This article was first published on Chaikhana Media. An edited version has been republished here under a content partnership agreement.
In recent years, dozens of queer Azerbaijani citizens have fled their homeland due to persecution for who they are. There are no official statistics on LGBTQ+ people leaving Azerbaijan, however anecdotal evidence indicates they seek safety in countries near and far.
Pari Banu (she/they), a queer activist and artist, is one of those who recently resettled in Tbilisi, in the neighboring country of Georgia. A visual artist and performer, Banu experiments with photography, performance, video, sound, and fashion to talk about issues such as identity, violence, and transformation.
People always tell you, “You have a penis. Act like a man!” or “You have a vagina. Behave like a woman!” But I have always been curious about what it means to be a man or to be a woman. Isn't it simply possible to move away from this primitive binary stuff? Does it really matter if somebody has a penis but they are effeminate and caring, or if you have a vagina but you are masculine and dominant? When I was a child, I passionately loved to put on makeup, wear a shirt, and perform belly dance. However, my parents were extremely strict about it, especially my father. But I've always had a brave personality. Then, I got punished for doing it. So I always just asked myself… Why? Is femininity a curse for a boy? And now, I found the answer… My absolute emancipation has always frightened others!
Banu comes from a conservative family who considered even a floral tote bag an issue. They would say things like, “the neighbors will see you, what will they say? It is so shameful!” recalled Banu in her conversation with Chaikhana Media.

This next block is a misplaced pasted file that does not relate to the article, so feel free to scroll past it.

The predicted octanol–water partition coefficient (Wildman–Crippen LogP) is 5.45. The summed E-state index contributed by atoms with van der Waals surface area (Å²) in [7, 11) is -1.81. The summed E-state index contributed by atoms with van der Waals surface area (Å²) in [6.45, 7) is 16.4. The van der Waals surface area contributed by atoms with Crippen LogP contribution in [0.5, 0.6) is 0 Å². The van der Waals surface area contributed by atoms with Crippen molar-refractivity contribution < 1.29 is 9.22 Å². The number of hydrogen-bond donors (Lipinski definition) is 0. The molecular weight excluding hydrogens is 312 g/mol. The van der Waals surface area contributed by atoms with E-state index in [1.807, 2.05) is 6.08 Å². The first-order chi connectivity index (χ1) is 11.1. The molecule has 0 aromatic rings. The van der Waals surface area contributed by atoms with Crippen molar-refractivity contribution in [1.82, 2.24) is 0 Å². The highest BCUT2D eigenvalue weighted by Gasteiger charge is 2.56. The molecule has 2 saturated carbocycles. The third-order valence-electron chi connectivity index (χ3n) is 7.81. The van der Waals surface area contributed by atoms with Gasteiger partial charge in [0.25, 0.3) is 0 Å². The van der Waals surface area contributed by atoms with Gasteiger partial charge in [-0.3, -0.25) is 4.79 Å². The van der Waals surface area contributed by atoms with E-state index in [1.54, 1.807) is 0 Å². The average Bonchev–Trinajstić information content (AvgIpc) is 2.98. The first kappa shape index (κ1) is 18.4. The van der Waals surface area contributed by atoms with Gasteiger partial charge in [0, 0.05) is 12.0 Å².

After reaching the age of compulsory military service, Banu's mother convinced her that she must serve. But her military service was defined by terror and depression. In addition to hazing and bullying, soldiers tried persuading her to have sex. When she refused, they would punish her by locking her in the toilets and storage facilities and beating her at night. One of the soldiers threatened to find her after she left the army and kill her.
Banu told Chaikhana Media her mother tried convincing her to marry a girl. But despite Banu's attempts to explain that it would only hurt more people, her mother was more concerned about what others would say. Banu decided to leave her parents’ house and move to Tbilisi in neighboring Georgia, where she hoped no one would pressure her just because of who she is. She recorded her struggles with her identity and her family through diary entries:
The move was not easy. Banu had to switch apartments multiple times until she found a kind landlord and the two became friends. She feels less lonely in the city now. Finding employment has also not been easy. Banu does not speak Georgian, which makes it harder, but she eventually had some luck.